Injuries involving massive blood loss, such as burns, combat wounds, and injuries resulting from car accidents, require fluid resuscitation. The risk involved in fluid therapy is overloading of the circulation, resulting in pulmonary edema which can lead to death. The risk of pulmonary edema may be eliminated by proper determination of maximal infusion volume and rate. Reabsorption of fluid from the extravascular compartment and infusion of fluid following blood loss results in reduction of the hematocrit. This is accompanied by an increase in the heart's preload and afterload. Coronary driving pressure and flow increase due to increased volume. However, because of the reduced hematocrit this increase in coronary flow may not be sufficient to compensate the myocardium, in terms of oxygen supply, for the increase in oxygen consumption. A model of the cardiovascular system, including an extravascular compartment, was designed to analyze the effects of fluid infusion on hemodynamic variables, cardiac oxygen balance, and the redistribution of fluid between intravascular and extravascular compartments. The results indicate that edema is not the only possible adverse effect of overloading the cardiovascular system with fluids. The simulation demonstrated that in certain cases the heart's oxygen balance can become negative. Limiting the rate of infusion can reduce this risk.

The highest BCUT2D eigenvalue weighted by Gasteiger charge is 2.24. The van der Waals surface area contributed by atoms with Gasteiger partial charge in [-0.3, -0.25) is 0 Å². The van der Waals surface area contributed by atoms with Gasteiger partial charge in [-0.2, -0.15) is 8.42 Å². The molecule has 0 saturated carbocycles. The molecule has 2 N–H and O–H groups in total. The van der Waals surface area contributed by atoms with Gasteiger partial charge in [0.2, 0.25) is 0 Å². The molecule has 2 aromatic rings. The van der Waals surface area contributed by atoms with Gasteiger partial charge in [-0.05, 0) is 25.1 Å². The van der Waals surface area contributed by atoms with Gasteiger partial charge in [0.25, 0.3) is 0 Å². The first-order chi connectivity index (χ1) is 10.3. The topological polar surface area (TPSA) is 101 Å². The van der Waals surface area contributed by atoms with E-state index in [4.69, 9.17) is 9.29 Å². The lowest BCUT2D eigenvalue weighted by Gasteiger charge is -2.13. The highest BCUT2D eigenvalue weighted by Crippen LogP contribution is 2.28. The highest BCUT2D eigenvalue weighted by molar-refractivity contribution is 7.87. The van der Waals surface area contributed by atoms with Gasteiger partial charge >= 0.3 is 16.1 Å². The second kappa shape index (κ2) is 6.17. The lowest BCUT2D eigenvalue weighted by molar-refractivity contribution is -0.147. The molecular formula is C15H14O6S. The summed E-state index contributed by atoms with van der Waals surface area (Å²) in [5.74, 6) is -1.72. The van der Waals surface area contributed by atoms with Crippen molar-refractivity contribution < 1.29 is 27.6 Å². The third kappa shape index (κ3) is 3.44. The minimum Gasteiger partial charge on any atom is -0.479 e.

- Computer simulation